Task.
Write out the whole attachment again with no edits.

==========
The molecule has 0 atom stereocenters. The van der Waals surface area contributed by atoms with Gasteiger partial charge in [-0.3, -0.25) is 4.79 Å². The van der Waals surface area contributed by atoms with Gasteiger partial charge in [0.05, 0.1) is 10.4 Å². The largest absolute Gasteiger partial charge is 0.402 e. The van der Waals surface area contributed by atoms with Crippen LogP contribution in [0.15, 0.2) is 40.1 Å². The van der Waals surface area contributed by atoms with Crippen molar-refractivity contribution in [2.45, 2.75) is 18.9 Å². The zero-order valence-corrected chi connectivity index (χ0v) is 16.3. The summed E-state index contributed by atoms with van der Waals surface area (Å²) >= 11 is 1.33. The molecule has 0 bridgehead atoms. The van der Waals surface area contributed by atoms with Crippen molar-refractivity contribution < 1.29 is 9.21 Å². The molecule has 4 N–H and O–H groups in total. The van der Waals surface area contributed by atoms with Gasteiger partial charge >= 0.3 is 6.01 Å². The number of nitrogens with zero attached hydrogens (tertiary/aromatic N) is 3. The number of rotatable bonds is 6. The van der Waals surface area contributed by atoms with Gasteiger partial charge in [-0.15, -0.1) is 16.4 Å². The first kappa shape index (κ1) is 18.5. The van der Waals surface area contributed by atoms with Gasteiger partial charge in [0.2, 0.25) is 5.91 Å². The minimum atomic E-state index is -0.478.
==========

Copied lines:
The molecule has 0 atom stereocenters. The van der Waals surface area contributed by atoms with Gasteiger partial charge in [-0.3, -0.25) is 4.79 Å². The van der Waals surface area contributed by atoms with Gasteiger partial charge in [0.05, 0.1) is 10.4 Å². The largest absolute Gasteiger partial charge is 0.402 e. The van der Waals surface area contributed by atoms with Crippen LogP contribution in [0.15, 0.2) is 40.1 Å². The van der Waals surface area contributed by atoms with Crippen molar-refractivity contribution in [2.45, 2.75) is 18.9 Å². The zero-order valence-corrected chi connectivity index (χ0v) is 16.3. The summed E-state index contributed by atoms with van der Waals surface area (Å²) >= 11 is 1.33. The molecule has 0 bridgehead atoms. The van der Waals surface area contributed by atoms with Crippen molar-refractivity contribution < 1.29 is 9.21 Å². The molecule has 4 N–H and O–H groups in total. The van der Waals surface area contributed by atoms with Gasteiger partial charge >= 0.3 is 6.01 Å². The number of nitrogens with zero attached hydrogens (tertiary/aromatic N) is 3. The number of rotatable bonds is 6. The van der Waals surface area contributed by atoms with Gasteiger partial charge in [-0.15, -0.1) is 16.4 Å². The first kappa shape index (κ1) is 18.5. The van der Waals surface area contributed by atoms with Gasteiger partial charge in [0.2, 0.25) is 5.91 Å². The minimum atomic E-state index is -0.478.